It seems to me an easily implemented solution would be to require prior to activating roaming, a user would need to set a spending limit they authorize before suspension of service occurs.
 
I can only comment on how At&t handled international roaming when I was a rep there. When I started out there in 2001 (with Cingular), roaming was strictly limited and certain credit checks used to be required to allow it. I can't remember how it was determined but I think it was based on the average monthly revenue, and CS had to confirm before international roaming with the phone was allowed. Back then, there was no free intl. roaming in Canada or Mexico for example. If a customer did not qualify, there was a deposit required of at least $100 and if the user had charges pending above that, they had to make an additional deposit to continue using the phone.

I can't remember why or when the policy was changed but I suspect it was to keep up with the other providers who first removed such restrictions. Of course, back then, cellular data was almost non-existent like today (unless it was for MMS sending and receiving) and the majority of charges were related to voice usage while roaming internationally.
 
In my T-Mobile online account and app, there's a place to disallow data roaming charges, which I've always enabled on all of my T-Mobile data only plans. Is there also such a setting for traditional T-Mobile voice plans? If yes, I'd highly suggest turning that on!
 
I believe it's 13 countries: Canada and Mexico, plus 11 European countries.
I have used it many times in Canada and Mexico without issues. Similarly, I used my One plan in Europe (Germany, Italy - Rome+Venice, Slovenia - Koper, Croatia - Split+Dubrovnik, Greece - Corfu+Mt. Olympus, Malta.
I didn't make any calls, and data was somewhat usable (google maps) at 128-200kbps.
 
I can only comment on how At&t handled international roaming when I was a rep there. When I started out there in 2001 (with Cingular), roaming was strictly limited and certain credit checks used to be required to allow it. I can't remember how it was determined but I think it was based on the average monthly revenue, and CS had to confirm before international roaming with the phone was allowed. Back then, there was no free intl. roaming in Canada or Mexico for example. If a customer did not qualify, there was a deposit required of at least $100 and if the user had charges pending above that, they had to make an additional deposit to continue using the phone.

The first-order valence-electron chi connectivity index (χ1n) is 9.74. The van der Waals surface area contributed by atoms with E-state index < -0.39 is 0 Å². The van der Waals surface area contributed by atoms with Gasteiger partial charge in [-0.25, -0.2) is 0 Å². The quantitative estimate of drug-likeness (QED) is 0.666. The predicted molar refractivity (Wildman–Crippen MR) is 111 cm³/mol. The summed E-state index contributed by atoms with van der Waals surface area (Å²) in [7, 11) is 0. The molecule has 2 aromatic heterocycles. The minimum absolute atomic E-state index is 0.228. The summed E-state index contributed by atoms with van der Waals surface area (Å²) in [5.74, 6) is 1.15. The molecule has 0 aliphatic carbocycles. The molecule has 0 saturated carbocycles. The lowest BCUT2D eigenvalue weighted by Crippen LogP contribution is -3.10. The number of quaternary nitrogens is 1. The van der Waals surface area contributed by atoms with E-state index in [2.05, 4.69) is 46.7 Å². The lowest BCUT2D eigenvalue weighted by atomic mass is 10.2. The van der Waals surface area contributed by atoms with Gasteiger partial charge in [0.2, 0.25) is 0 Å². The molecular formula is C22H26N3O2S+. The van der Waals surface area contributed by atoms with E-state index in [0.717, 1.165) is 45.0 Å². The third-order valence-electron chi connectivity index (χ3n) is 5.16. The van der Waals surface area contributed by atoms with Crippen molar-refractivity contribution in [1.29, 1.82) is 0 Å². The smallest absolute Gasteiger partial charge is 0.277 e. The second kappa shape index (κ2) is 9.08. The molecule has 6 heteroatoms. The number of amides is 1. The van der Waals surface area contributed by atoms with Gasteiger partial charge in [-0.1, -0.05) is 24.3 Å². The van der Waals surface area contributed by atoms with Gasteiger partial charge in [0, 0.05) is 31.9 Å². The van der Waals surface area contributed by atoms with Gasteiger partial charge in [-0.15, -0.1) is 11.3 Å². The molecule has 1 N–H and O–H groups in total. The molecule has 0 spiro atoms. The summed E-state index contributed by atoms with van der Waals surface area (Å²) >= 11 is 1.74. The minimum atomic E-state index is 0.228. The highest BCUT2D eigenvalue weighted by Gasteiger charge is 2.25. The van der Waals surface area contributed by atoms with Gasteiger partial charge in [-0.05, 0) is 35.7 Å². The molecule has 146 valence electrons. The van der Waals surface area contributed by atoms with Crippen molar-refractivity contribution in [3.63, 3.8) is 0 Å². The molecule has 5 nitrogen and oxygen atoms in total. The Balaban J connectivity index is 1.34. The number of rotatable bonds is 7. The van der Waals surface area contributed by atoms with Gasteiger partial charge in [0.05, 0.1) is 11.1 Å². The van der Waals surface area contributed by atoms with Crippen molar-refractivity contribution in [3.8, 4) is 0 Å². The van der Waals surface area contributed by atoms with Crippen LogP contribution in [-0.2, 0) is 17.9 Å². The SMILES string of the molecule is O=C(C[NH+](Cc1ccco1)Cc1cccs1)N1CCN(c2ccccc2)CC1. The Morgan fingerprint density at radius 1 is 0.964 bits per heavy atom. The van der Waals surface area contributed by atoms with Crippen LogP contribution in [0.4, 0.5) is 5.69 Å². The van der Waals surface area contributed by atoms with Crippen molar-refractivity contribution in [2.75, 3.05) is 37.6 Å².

I can't remember why or when the policy was changed but I suspect it was to keep up with the other providers who first removed such restrictions. Of course, back then, cellular data was almost non-existent like today (unless it was for MMS sending and receiving) and the majority of charges were related to voice usage while roaming internationally.
I had AT&T before 2015, and added Canada calling discounted rates ... It still cost me a bit (had many calls to make), When I returned and saw that T-Mobile started in to include Canada calling in its packages, and data usage.. and the service cost less, I ported. Soon afterwards, T-Mobile's rates included both voice and data roaming in Canada and, then with the One package, increased speeds.
AT&T followed suit, but too little, too late, and still more expensive.
 
I have used it many times in Canada and Mexico without issues. Similarly, I used my One plan in Europe (Germany, Italy - Rome+Venice, Slovenia - Koper, Croatia - Split+Dubrovnik, Greece - Corfu+Mt. Olympus, Malta.
I didn't make any calls, and data was somewhat usable (google maps) at 128-200kbps.
If you look at the quote in the post of mine you quoted, I was referring to the 5GB/mo of high-speed data included with certain T-Mobile plans.

Specifically:
Canada, Mexico, Austria, Croatia, Czech Republic, Germany, Hungary, Poland, Slovakia, Macedonia, Montenegro, Romania, Greece

Of course, most T-Mobile plans also include either "up to" 128 Kbps OR 256 Kbps in ~215 countries, plus texting.
 
Note: I used this back in ~2018. Data rates in Europe were not as they are today. I.e. I had 'slow' use in Germany/Greece, and the other countries that I visited. Canada/Mexico have the benefit of calling included.
 
In my T-Mobile online account and app, there's a place to disallow data roaming charges, which I've always enabled on all of my T-Mobile data only plans. Is there also such a setting for traditional T-Mobile voice plans? If yes, I'd highly suggest turning that on!
This right here, in the app you go to profile settings and turn on "block charged international roaming" and you should be good to go. use wifi calling to call back to US, turn off wifi if you need to call somebody local to the country you are visiting.
 
The 256K "slow" data speed has been fast enuf to drive in every country we've driven in (about) using Google maps.
 
The 256K "slow" data speed has been fast enuf to drive in every country we've driven in (about) using Google maps.
It's also good enough to use for Google Voice VoIP calls. Actually, when I had an older plan, 128Kbps was also good enough.
 
Back
Top